As told by Elva Gjerde

Some 70 years ago, a visitor to our house made a suggestion to my father that completely changed the course of my life. Since that momentous day, several other people have also had an impact on my life. In the process, I have gained a precious friendship that I value more than any other. Let me explain.

I WAS born in Sydney, Australia, in 1932, to parents who believed in God but did not attend church. My mother taught me that God was always watching, ready to punish me if I was naughty. This made me afraid of God. Yet, I was fascinated by the Bible. When my aunt visited us on weekends, she told me many interesting Bible stories. I always looked forward to her visits.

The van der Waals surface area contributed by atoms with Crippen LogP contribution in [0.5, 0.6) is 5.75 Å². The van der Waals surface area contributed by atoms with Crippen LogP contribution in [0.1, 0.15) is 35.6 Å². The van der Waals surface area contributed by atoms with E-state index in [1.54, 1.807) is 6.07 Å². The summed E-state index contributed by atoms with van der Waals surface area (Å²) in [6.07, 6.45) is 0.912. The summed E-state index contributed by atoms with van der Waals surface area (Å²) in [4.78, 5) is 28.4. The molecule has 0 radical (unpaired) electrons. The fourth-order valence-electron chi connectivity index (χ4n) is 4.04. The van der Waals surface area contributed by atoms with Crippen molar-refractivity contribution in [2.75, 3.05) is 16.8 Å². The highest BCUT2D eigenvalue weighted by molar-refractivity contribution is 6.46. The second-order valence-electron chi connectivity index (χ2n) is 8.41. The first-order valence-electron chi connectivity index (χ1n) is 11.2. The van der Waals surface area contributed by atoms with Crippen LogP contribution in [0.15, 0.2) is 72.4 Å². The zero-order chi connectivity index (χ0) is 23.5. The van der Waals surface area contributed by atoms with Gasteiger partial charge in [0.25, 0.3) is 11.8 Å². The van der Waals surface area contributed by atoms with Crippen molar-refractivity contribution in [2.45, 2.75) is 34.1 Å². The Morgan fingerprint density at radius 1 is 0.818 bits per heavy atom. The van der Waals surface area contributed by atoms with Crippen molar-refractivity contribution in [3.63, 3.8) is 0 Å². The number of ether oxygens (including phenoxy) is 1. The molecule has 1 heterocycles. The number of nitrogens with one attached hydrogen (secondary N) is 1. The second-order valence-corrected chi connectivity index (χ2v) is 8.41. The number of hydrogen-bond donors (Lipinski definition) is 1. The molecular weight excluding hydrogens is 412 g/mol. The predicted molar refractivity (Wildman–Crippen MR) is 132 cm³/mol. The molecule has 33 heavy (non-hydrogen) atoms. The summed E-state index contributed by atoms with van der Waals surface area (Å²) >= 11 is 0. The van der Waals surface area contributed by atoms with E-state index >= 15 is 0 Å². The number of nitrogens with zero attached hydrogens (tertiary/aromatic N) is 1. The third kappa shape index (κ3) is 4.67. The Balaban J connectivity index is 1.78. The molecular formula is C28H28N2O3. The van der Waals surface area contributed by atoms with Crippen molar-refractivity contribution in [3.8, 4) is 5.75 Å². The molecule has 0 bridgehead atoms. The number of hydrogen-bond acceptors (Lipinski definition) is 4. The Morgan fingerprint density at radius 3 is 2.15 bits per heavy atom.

When I was a teenager, my father read a set of books that my mother had obtained from an elderly lady who was one of Jehovah’s Witnesses. He was so impressed with what he read in those Christian publications that he agreed to study the Bible with the Witnesses. As he was having his Bible study one evening, my father caught me eavesdropping. He was about to send me back to bed when the visitor said, “Why don’t you let Elva sit in?” That suggestion marked the beginning of a new way of life and of my friendship with the true God​—Jehovah.

Shortly thereafter, my father and I began attending Christian meetings. What he learned moved him to make changes in his life. He even began to control his temper. This prompted my mother and older brother, Frank, to start attending meetings. * All four of us made progress and were eventually baptized as Jehovah’s Witnesses. Since then, many older ones have influenced me in a positive way during various stages of my life.